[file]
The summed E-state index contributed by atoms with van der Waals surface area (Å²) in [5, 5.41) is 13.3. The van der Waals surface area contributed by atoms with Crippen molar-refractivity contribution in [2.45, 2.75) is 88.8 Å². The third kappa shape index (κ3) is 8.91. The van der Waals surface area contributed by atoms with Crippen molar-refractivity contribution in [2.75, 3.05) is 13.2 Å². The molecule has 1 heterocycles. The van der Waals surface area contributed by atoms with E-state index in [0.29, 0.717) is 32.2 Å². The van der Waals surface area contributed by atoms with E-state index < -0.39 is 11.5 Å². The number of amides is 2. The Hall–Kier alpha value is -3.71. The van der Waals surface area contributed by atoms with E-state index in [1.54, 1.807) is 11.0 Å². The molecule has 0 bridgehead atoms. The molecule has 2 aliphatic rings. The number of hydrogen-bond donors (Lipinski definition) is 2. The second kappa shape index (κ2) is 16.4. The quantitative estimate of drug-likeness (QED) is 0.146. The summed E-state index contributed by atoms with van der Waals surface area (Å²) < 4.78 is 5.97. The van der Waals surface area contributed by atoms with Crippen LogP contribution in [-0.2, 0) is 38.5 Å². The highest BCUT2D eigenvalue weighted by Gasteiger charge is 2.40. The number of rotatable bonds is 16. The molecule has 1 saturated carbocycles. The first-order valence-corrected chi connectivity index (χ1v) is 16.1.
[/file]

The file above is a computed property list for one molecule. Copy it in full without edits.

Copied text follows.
The summed E-state index contributed by atoms with van der Waals surface area (Å²) in [5, 5.41) is 13.3. The van der Waals surface area contributed by atoms with Crippen molar-refractivity contribution in [2.45, 2.75) is 88.8 Å². The third kappa shape index (κ3) is 8.91. The van der Waals surface area contributed by atoms with Crippen molar-refractivity contribution in [2.75, 3.05) is 13.2 Å². The molecule has 1 heterocycles. The van der Waals surface area contributed by atoms with E-state index in [0.29, 0.717) is 32.2 Å². The van der Waals surface area contributed by atoms with E-state index < -0.39 is 11.5 Å². The number of amides is 2. The Hall–Kier alpha value is -3.71. The van der Waals surface area contributed by atoms with E-state index in [1.54, 1.807) is 11.0 Å². The molecule has 0 bridgehead atoms. The molecule has 2 aliphatic rings. The number of hydrogen-bond donors (Lipinski definition) is 2. The second kappa shape index (κ2) is 16.4. The quantitative estimate of drug-likeness (QED) is 0.146. The summed E-state index contributed by atoms with van der Waals surface area (Å²) < 4.78 is 5.97. The van der Waals surface area contributed by atoms with Crippen LogP contribution in [-0.2, 0) is 38.5 Å². The highest BCUT2D eigenvalue weighted by Gasteiger charge is 2.40. The number of rotatable bonds is 16. The molecule has 1 saturated carbocycles. The first-order valence-corrected chi connectivity index (χ1v) is 16.1.